Massage & Bodywork

May/June 2009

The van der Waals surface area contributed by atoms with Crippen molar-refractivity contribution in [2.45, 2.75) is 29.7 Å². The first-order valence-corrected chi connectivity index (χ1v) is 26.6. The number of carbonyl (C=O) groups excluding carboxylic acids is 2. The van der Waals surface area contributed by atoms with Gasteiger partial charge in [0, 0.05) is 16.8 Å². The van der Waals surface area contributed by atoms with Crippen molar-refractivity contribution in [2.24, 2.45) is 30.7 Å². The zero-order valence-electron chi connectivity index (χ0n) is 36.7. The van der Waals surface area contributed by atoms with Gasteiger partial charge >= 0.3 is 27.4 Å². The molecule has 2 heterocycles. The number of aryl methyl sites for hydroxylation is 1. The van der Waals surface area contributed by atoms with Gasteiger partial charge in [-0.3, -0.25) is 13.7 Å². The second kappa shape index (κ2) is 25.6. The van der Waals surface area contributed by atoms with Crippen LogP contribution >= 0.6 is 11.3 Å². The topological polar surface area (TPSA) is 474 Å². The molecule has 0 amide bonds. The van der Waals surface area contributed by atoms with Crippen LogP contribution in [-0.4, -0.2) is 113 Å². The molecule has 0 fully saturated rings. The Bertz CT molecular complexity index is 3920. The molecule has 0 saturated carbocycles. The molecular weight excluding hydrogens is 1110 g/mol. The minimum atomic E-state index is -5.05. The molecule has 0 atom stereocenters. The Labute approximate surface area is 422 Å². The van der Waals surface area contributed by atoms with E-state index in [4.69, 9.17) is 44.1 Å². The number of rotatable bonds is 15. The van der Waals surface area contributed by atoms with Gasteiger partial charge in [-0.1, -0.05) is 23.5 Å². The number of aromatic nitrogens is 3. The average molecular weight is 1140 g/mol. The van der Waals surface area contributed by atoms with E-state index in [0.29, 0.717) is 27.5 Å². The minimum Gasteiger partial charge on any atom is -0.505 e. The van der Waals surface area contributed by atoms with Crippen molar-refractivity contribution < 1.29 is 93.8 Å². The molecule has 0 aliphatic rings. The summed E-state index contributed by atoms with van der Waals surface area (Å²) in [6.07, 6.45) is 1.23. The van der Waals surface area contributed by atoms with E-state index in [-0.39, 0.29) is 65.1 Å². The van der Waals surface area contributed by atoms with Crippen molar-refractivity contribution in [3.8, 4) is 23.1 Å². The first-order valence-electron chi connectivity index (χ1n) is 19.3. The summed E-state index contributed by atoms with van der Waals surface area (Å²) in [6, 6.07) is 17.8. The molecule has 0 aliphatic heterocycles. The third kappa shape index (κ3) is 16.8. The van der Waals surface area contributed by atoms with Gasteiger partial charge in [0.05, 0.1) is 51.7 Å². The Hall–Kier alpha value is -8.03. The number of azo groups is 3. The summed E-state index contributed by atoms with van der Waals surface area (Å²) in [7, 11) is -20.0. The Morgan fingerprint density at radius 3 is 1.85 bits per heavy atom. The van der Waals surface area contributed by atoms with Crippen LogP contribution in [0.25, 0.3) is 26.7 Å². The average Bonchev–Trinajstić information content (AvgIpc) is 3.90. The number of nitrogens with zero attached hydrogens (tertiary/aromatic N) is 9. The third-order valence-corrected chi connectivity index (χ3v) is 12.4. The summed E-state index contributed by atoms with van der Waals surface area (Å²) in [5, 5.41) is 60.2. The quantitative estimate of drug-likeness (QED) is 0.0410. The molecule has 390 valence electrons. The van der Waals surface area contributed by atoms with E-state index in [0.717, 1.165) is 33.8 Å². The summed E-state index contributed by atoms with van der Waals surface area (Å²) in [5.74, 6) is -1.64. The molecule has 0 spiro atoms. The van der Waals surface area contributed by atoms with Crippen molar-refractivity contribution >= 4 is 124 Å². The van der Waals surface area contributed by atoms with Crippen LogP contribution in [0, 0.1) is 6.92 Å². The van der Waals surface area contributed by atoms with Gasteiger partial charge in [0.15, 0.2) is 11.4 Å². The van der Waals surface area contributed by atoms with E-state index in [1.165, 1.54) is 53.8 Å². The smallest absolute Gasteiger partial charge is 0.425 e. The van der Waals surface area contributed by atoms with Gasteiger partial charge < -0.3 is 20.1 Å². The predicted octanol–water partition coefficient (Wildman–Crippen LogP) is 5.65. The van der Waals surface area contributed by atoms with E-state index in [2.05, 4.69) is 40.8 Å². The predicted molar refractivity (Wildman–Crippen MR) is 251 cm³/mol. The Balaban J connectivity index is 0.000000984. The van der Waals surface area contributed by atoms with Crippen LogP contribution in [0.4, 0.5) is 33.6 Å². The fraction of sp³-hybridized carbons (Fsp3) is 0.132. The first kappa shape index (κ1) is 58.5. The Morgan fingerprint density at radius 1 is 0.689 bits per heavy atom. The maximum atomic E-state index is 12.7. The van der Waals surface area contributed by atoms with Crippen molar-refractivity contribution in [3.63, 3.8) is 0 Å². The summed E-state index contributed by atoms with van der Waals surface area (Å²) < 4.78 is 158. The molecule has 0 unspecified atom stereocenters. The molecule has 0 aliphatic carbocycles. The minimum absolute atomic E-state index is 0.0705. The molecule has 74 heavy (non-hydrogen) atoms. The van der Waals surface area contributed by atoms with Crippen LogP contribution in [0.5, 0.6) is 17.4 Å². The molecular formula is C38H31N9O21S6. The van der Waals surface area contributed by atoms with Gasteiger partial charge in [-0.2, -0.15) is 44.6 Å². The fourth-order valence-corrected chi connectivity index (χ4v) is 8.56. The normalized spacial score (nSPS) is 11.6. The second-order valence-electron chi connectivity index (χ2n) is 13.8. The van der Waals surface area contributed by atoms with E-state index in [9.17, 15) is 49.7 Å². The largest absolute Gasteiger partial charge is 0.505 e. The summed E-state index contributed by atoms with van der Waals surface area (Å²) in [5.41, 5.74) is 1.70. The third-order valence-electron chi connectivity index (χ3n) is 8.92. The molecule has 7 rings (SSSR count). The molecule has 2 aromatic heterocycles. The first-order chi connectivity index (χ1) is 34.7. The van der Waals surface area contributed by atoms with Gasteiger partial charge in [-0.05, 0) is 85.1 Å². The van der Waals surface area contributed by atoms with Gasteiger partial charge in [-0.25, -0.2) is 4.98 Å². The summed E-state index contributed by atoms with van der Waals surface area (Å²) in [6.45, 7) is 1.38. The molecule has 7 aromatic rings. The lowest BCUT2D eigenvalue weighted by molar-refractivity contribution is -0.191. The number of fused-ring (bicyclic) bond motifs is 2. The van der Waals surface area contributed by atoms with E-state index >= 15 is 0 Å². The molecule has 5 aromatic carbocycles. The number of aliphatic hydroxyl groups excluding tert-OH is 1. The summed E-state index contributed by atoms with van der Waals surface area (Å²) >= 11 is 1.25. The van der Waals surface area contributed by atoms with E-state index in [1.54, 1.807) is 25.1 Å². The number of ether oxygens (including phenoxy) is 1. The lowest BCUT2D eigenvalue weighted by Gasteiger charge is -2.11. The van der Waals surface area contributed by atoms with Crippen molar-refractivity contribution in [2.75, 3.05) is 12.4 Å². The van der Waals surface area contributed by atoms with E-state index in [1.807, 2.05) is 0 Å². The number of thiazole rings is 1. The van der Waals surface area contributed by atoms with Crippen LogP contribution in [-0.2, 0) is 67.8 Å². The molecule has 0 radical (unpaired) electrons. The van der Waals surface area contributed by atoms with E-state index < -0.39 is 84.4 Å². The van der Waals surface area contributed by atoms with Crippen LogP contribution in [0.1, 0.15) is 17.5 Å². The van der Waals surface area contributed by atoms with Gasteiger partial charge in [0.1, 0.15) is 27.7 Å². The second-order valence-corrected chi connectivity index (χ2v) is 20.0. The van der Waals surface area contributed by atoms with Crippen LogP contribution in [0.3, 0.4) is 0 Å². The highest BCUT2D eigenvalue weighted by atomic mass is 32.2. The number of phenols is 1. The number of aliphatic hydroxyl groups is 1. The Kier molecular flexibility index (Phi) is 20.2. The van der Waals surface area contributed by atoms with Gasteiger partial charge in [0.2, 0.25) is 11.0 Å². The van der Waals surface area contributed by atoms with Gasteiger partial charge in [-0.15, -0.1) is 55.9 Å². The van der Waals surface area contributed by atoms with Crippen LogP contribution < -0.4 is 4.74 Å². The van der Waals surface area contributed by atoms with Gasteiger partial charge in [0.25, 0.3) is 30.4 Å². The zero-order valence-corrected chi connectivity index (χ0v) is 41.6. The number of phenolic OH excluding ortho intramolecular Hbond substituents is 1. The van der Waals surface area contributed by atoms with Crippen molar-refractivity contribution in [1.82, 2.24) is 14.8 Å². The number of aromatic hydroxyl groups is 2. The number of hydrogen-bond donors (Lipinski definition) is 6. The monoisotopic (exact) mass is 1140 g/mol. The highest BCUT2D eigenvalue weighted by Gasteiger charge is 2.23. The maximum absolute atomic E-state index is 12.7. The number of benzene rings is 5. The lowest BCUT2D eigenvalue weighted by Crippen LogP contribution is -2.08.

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reader forum WHAT YOU ARE SAYING nurturing body, mind & spirit march/april 2009 Honoring the Body PRESERVE WONDER IN YOUR WORK OBESE CLIENTS MEET THEIR NEEDS Practitioner and Parent TAX-TIME TIPS Balance Your Roles as Volunteers Share Hearts, Hands Cover1_D_MNB_MA_09.indd 1 1/30/09 1:39:31 PM Honoring Our Clients I just switched my eight-year membership with AMTA to ABMP this month. I read the article "Working with Obese Clients" [by Liz Prato, March/April 2009, page 40]. This article was written with compassion and professionalism. I liked the information given for client care and also for the overweight/obese therapist. (Like many others, I fall into this category of "obese." Yes, I fi nd the term offensive, albeit clinical.) About three years ago, there was an article written on obesity in another professional massage journal that was quite judgmental and offensive. I had the opportunity to meet the editor. I told her that I cancelled my subscription immediately. Any professional publication that cannot embrace our differences, whether they be weight issues, emotional issues, race issues, etc., does not deserve my hard-earned money and support. I am thrilled to see ABMP address this sensitive issue. Yes, I have made the correct decision in lining up with a more open-minded team. LUCY GONZALES-ROMERO AUGUSTA, GEORGIA I just wanted to thank you for the wonderful article "Working With Obese Clients." The author, Liz Prato, is all too right to say that obese clients know that they are obese and that we should not bring it up unless absolutely necessary. I had a profound experience in this regard early in my career after working with an obese client. She had a lot of body issues and had only had a few massages prior to coming to see me. It was her fi rst hot stone massage and she was nervous. I told her that she was in charge of the session, that she only needed to get undressed as far as she was comfortable, and that if the stones were ever too warm to simply let me know and I would take care to cool them down more before using them on her body. (The same thing I tell all my clients.) The massage was uneventful—no major emotional releases, just tight tissue letting go under the weight and heat of the stones. Whenever I checked in she said that both the temperature and pressure were fi ne. She took a while getting dressed afterward and I assumed it was because she was in "la la land" after the massage. I was wrong. She emerged from the room with tears running down her face. I was mortifi ed. What had I done or not done and why didn't she tell me during my check-ins? I gently asked her what was wrong and she said, "Nothing." I asked why she was crying and she said, "Because that was the fi rst time in my life that I didn't feel fat. Thank you." Well that brought tears to my eyes. I was simply following the golden rule of doing unto others as we would have them do unto us. I had not realized what a powerful effect that little rule can have on someone else until that wonderful client entered my life. Thank you again for such a wonderful article. MICHELLE DOETSCH GRAND RAPIDS, MICHIGAN Working with Obese Clients Taking Size in Stride By Liz PraTo G 14 massage & bodywork may/june 2009 eorge was candid about his weight and concerned that I was up to the task. "I should let you know," George said when he called to set his first appointment, "I'm a big guy." "Oh, that's not a problem," I said. "I've worked with plenty of big people." It's true. I had a weekly client who was under 5 feet tall and weighed more than 300 pounds. In massage school, I practiced on a friend who was also around 300 pounds. But when George walked into my office, I was surprised to find a man who was 6'4" and well over 400 pounds. 40 massage & bodywork march/april 2009 visit to access your digital magazine 41 Massage & Bodywork March/april 2009 honoring the Body

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